If we define perfection as "complete beyond practical or theoretical improvement" then the answer may that God is not yet perfect because humans have not always responded as God intended. There seems to be some scriptural basis for this.

For example, 2 Peter 3:9 says:

The Lord is not slow about His promise, as some count slowness, but is patient toward you, not wishing for any to perish but for all to come to repentance.

Logically, if God wishes all to come to repentance but all do not respond, then God's wish is unfulfilled. Proverbs 13:12 says "Hope deferred makes the heart sick, But desire fulfilled is a tree of life." If we apply this to the situation described in 2 Peter, then God's heart is sick, because His desire has not been fulfilled (that all come to repentance). We also get a sense of God's heart being broken elsewhere in scripture, as the prophets speak of Him as feeling like a husband whose wife has betrayed him, or as a father whose children have gone astray.

The argument for God not being perfect boils down the idea that God desires a relationship with His children and that He suffers when we do not respond to His love. Is this idea heretical, or may Christians accept it without falling into serious error?

(Note: the question does not seek arguments in favor of God's perfection/completeness, but is concerned primarily with the issue of whether or not belief in God's perfection is necessary to Christian faith.)

Addendum: I hope readers will understand the question as I have defined it (the issue of God's "completeness" as opposed to the issue of His moral perfection). I've edited the title accordingly.

  • Well that is a really broad question because Christian theology as a broad category varies a lot on questions of Gods nature. I think this question needs to be scoped more. For instance, a Catholic finds themselves being required to hold to more of a classical theistic view as compared to other views that may be allowed under other theological viewpoints.
    – Luke Hill
    Commented Jun 10, 2023 at 19:51
  • I would welcome answers from various denominational perspectives. But does any, including Catholicism, require that one must not affirm that God is not perfect in the sense of 'not yet complete?' Commented Jun 10, 2023 at 20:42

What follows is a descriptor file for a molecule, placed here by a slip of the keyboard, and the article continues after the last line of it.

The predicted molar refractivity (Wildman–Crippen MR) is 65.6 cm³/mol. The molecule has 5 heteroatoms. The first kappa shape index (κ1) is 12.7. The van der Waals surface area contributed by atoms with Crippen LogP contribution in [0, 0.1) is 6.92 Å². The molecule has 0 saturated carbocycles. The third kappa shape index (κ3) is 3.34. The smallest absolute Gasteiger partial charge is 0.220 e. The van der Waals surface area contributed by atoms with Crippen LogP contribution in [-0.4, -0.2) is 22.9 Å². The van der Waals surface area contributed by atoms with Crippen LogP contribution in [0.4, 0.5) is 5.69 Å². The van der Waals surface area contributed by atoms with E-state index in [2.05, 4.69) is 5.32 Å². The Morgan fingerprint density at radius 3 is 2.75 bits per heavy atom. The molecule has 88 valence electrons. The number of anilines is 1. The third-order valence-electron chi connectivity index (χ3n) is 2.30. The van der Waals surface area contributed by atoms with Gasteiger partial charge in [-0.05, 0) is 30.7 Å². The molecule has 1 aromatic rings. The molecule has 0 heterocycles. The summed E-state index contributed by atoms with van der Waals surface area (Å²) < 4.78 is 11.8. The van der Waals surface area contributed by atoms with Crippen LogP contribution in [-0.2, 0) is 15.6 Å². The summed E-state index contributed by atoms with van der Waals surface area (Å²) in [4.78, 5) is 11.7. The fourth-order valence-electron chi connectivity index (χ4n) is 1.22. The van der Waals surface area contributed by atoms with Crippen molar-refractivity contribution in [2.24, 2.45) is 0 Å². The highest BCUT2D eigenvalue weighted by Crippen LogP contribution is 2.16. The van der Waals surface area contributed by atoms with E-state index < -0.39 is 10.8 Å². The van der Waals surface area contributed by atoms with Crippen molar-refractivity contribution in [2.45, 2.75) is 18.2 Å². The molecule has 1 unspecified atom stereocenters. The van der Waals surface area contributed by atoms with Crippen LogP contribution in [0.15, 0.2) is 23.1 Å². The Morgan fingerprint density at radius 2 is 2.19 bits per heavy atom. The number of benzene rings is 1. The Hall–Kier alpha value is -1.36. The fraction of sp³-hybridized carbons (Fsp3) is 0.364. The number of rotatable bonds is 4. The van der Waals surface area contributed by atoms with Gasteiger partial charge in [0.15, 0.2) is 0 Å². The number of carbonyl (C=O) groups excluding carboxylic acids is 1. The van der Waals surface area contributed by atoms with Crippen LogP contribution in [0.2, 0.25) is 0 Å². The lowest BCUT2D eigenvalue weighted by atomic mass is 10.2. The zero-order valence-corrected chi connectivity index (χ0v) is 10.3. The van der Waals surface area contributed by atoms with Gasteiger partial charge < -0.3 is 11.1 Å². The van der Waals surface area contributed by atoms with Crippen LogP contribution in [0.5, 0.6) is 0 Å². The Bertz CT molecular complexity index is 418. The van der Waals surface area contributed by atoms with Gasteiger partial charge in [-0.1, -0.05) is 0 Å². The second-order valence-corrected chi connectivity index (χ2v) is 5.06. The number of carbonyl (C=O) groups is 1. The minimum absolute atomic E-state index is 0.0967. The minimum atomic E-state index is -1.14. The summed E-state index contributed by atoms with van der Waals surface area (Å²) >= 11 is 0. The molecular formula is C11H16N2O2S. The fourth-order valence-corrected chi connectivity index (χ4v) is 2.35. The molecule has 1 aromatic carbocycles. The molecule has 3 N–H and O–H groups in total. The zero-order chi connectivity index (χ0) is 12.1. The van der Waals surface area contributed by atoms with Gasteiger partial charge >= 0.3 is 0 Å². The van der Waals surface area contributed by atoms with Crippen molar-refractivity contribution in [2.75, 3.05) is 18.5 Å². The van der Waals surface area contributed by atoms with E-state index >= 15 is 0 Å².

• 3
    I think if any attempt to define perfection results in God not being perfect, it's a poor definition. Commented Jun 11, 2023 at 1:02
  • You have a point. Maybe I should have asked "is God complete?" The question of God's moral perfection is something different. Commented Jun 11, 2023 at 14:41

2 Answers 2


The Bible says our Father in heaven, who is God, is perfect.

Be ye therefore perfect, even as your Father which is in heaven is perfect. (Matthew 5:32, KJV)

That should settle the matter for Bible-believing Christians. If that verse were insufficient, there are more that agree with it.

He is the Rock, his work is perfect: for all his ways are judgment: a God of truth and without iniquity, just and right is he. (Deuteronomy 32:4, KJV)

As for God, his way is perfect; the word of the LORD is tried: he is a buckler to all them that trust in him. (2 Samuel 22:31, KJV)

As for God, his way is perfect: the word of the LORD is tried: he is a buckler to all those that trust in him. (Psalm 18:30, KJV)

The law of the LORD is perfect, converting the soul: the testimony of the LORD is sure, making wise the simple. (Psalm 19:7, KJV)

And be not conformed to this world: but be ye transformed by the renewing of your mind, that ye may prove what is that good, and acceptable, and perfect, will of God. (Romans 12:2, KJV)

Summarizing these verses, we see that:

  1. His work is perfect.
  2. His way is perfect.
  3. His law is perfect.
  4. His will is perfect.

In short, the Bible teaches that God is perfect. Only the faithless, those who do not know Him or His Word, would question this.


First and foremost, we need to discern if the English word ' perfect ' as used in Mtt 5: 48 is the perfect translation of the original. The Common English Version uses the term ' complete'. Mind that many languages do not have words which can be called perfectly matching counterparts of the English word. Now, is there a difference between someone or something being ' complete ' vis-a- vis being ' perfect ' ? The Earth, as our dwelling place is a complete entity, but in terms of geometry, it tilts, and is therefore not perfect ! And that is only one of the myriads of examples where completeness versus perfection. So, myself, as a Roman Syrian Catholic, prefer not to ' think in English ' when it comes to Mtt 5:48 . Hope this explains.

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